Similarly, the plights of Ahmadiyyas, Ismailis and others cannot be understood merely within the larger context of ‘Muslims’. The challenges facing the small Bohra community, incidentally concentrated in Modi’s home state of Gujarat, were highlighted by the reformist leader Asghar Ali Engineer.

Even within Christianity there are various denominations and branches beyond the most commonly recognized Catholics and Protestants. Therefore, before the tenure of Ahmad ends early next year, the Modi government would be well advised to bring about two fundamental changes that would make the commission relevant and keep in pace with changing times.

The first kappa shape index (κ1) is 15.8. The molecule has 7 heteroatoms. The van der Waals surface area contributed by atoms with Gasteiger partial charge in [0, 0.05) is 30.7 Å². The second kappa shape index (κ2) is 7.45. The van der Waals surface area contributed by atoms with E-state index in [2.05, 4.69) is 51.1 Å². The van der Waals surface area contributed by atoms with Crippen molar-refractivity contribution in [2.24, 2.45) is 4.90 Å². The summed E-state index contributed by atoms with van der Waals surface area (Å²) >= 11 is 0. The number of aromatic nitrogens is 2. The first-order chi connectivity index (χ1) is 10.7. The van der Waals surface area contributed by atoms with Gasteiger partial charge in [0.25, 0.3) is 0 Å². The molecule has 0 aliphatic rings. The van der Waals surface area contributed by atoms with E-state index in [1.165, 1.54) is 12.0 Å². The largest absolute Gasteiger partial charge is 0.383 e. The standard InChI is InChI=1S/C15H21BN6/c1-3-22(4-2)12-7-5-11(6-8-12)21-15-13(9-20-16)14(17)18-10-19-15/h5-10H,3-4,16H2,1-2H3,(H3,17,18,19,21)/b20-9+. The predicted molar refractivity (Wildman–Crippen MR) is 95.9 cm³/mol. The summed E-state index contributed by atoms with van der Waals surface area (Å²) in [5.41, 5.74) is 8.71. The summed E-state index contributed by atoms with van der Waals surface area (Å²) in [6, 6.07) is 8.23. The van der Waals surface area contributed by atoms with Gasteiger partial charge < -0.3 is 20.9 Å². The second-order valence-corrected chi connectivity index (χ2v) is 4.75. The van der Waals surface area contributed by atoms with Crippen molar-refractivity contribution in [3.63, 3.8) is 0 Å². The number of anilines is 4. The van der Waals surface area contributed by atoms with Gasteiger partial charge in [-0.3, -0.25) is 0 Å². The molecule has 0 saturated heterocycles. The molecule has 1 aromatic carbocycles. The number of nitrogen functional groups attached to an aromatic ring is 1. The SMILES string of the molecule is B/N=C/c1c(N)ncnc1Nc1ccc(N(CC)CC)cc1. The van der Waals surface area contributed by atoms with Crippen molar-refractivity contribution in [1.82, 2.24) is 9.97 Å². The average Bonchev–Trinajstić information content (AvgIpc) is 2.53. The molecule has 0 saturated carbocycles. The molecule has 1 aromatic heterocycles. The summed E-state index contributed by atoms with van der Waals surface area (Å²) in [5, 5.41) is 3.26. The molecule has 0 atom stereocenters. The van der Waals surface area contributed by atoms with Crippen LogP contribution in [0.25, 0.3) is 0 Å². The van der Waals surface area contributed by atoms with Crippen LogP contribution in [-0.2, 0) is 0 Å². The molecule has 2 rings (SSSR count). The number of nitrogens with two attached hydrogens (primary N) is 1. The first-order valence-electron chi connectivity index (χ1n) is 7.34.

One, demographically speaking, India has large groups of all major religions in the world. Communities such as Parsis and the Baha’is are found in their largest numbers in India. Though statistical data is elusive one can be fairly certain that the largest concentration of heterodox Islamic sects such as Ahmadiyyas, Ismailis and Bohras are to be found in the country.

Recognizing such a diverse religious population is necessary if any government is to pursue an inclusive approach to growth. Knowing about them is the first step, if they were to be part of Modi’s success story.

Therefore, undertaking a comprehensive study of the various religious minority population should be the first step. Such a study should also include religious groups and sects that are currently outside the purview of the Minority Commission. It should also include details of demography and population distribution of various heterodox sects within Islam as well as Christianity and must include new faiths.